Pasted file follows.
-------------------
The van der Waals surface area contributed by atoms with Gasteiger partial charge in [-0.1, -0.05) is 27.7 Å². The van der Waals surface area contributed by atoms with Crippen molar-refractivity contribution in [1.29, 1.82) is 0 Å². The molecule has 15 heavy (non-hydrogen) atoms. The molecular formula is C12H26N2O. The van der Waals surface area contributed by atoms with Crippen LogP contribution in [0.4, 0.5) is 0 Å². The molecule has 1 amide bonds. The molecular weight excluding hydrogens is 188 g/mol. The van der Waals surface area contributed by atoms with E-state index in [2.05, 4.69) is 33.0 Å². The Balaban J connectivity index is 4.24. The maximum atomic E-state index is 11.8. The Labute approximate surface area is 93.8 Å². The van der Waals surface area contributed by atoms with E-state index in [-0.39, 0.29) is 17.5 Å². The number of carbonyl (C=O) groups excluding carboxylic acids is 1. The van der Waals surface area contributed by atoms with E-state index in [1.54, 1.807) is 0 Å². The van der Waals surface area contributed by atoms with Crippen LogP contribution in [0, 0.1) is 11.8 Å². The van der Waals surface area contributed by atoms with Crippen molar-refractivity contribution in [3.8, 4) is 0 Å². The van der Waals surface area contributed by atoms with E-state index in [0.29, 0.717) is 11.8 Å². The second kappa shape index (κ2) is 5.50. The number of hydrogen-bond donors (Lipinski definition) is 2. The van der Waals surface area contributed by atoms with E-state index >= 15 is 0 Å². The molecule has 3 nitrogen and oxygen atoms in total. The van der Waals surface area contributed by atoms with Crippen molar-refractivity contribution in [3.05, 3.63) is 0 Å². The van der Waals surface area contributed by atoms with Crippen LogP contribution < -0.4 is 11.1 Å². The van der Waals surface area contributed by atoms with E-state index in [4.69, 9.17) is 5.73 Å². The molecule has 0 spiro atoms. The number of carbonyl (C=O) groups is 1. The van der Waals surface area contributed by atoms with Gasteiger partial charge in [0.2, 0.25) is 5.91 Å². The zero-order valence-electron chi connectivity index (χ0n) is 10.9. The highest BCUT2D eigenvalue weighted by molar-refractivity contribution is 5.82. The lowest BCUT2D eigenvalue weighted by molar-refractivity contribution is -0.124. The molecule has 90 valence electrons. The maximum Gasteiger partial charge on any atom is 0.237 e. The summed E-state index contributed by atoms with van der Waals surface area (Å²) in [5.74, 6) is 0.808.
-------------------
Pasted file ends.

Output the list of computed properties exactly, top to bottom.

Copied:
The van der Waals surface area contributed by atoms with Gasteiger partial charge in [-0.1, -0.05) is 27.7 Å². The van der Waals surface area contributed by atoms with Crippen molar-refractivity contribution in [1.29, 1.82) is 0 Å². The molecule has 15 heavy (non-hydrogen) atoms. The molecular formula is C12H26N2O. The van der Waals surface area contributed by atoms with Crippen LogP contribution in [0.4, 0.5) is 0 Å². The molecule has 1 amide bonds. The molecular weight excluding hydrogens is 188 g/mol. The van der Waals surface area contributed by atoms with E-state index in [2.05, 4.69) is 33.0 Å². The Balaban J connectivity index is 4.24. The maximum atomic E-state index is 11.8. The Labute approximate surface area is 93.8 Å². The van der Waals surface area contributed by atoms with E-state index in [-0.39, 0.29) is 17.5 Å². The number of carbonyl (C=O) groups excluding carboxylic acids is 1. The van der Waals surface area contributed by atoms with E-state index in [1.54, 1.807) is 0 Å². The van der Waals surface area contributed by atoms with Crippen LogP contribution in [0, 0.1) is 11.8 Å². The van der Waals surface area contributed by atoms with Crippen molar-refractivity contribution in [3.8, 4) is 0 Å². The van der Waals surface area contributed by atoms with E-state index in [0.29, 0.717) is 11.8 Å². The second kappa shape index (κ2) is 5.50. The number of hydrogen-bond donors (Lipinski definition) is 2. The van der Waals surface area contributed by atoms with E-state index >= 15 is 0 Å². The molecule has 3 nitrogen and oxygen atoms in total. The van der Waals surface area contributed by atoms with Crippen molar-refractivity contribution in [3.05, 3.63) is 0 Å². The van der Waals surface area contributed by atoms with Crippen LogP contribution < -0.4 is 11.1 Å². The van der Waals surface area contributed by atoms with E-state index in [4.69, 9.17) is 5.73 Å². The molecule has 0 spiro atoms. The number of carbonyl (C=O) groups is 1. The van der Waals surface area contributed by atoms with Gasteiger partial charge in [0.2, 0.25) is 5.91 Å². The zero-order valence-electron chi connectivity index (χ0n) is 10.9. The highest BCUT2D eigenvalue weighted by molar-refractivity contribution is 5.82. The lowest BCUT2D eigenvalue weighted by molar-refractivity contribution is -0.124. The molecule has 90 valence electrons. The maximum Gasteiger partial charge on any atom is 0.237 e. The summed E-state index contributed by atoms with van der Waals surface area (Å²) in [5.74, 6) is 0.808.